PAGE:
Help Privacy Policy Disclaimer
  Advanced SearchBrowse




Journal Article

Detailed models of interacting short-period massive binary stars


de Mink,  S. E.
MPI for Astrophysics, Max Planck Society;

External Resource
No external resources are shared
Fulltext (restricted access)
There are currently no full texts shared for your IP range.
Fulltext (public)
There are no public fulltexts stored in PuRe
Supplementary Material (public)
There is no public supplementary material available

Sen, K., Langer, N., Marchant, P., Menon, A., de Mink, S. E., Schootemeijer, A., et al. (2022). Detailed models of interacting short-period massive binary stars. Astronomy and Astrophysics, 659: A98. doi:10.1051/0004-6361/202142574.

Cite as: https://hdl.handle.net/21.11116/0000-000A-3A71-6
Context. The majority of massive stars are part of binary systems. In about a quarter of these, the companions are so close that mass transfer occurs while they undergo core hydrogen burning, first on the thermal and then on the nuclear timescale. The nuclear timescale mass transfer leads to observational counterparts: the semi-detached so-called massive Algol binaries. These systems may provide urgently needed tests of the physics of mass transfer. However, comprehensive model predictions for these systems are sparse.
Aims. We use a large grid of detailed evolutionary models of short-period massive binaries and follow-up population synthesis calculations to derive probability distributions of the observable properties of massive Algols and their descendants.
Methods. Our results are based on ∼10 000 binary model sequences calculated with the stellar evolution code MESA, using a metallicity suitable for the Large Magellanic Cloud (LMC), covering initial donor masses between 10 M⁠ and 40 M⁠ and initial orbital periods above 1.4 d. These models include internal differential rotation and magnetic angular momentum transport, non-conservative mass and angular momentum transfer between the binary components, and time-dependent tidal coupling.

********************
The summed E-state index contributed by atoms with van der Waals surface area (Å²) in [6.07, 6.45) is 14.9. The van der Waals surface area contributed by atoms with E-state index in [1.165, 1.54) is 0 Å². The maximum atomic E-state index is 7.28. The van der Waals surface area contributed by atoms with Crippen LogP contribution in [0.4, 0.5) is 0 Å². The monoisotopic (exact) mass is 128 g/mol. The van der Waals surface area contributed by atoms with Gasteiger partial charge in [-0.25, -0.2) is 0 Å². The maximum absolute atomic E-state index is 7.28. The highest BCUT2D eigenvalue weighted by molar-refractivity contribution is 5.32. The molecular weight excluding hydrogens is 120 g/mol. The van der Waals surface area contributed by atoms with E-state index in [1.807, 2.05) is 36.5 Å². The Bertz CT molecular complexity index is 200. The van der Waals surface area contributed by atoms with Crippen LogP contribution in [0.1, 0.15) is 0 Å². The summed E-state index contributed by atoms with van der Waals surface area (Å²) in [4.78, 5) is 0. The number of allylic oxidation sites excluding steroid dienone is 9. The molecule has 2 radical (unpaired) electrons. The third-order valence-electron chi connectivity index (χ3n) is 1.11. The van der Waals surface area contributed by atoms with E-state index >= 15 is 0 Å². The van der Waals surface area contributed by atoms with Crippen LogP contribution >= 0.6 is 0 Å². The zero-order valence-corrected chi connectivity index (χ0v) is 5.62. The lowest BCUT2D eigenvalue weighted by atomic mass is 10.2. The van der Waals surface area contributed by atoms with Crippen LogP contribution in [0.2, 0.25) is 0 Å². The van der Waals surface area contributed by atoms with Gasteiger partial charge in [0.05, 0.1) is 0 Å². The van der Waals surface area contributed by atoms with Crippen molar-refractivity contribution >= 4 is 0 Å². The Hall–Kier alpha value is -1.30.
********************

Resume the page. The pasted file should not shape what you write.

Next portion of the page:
Results. Our models imply ∼30, or ∼3% of the ∼1000, core hydrogen burning O-star binaries in the LMC to be currently in the semi-detached phase. Our donor models are up to 25 times more luminous than single stars of an identical mass and effective temperature, which agrees with the observed Algols. A comparison of our models with the observed orbital periods and mass ratios implies rather conservative mass transfer in some systems, while a very inefficient one in others. This is generally well reproduced by our spin-dependent mass transfer algorithm, except for the lowest considered masses. The observations reflect the slow increase of the surface nitrogen enrichment of the donors during the semi-detached phase all the way to CNO equilibrium. We also investigate the properties of our models after core hydrogen depletion of the donor star, when these models correspond to Wolf-Rayet or helium+OB star binaries.
Conclusions. A dedicated spectroscopic survey of massive Algol systems may allow to derive the dependence of the efficiency of thermal timescale mass transfer on the binary parameters, as well as the efficiency of semiconvective mixing in the stellar interior. This would be a crucial step towards reliable binary models up to the formation of supernovae and compact objects.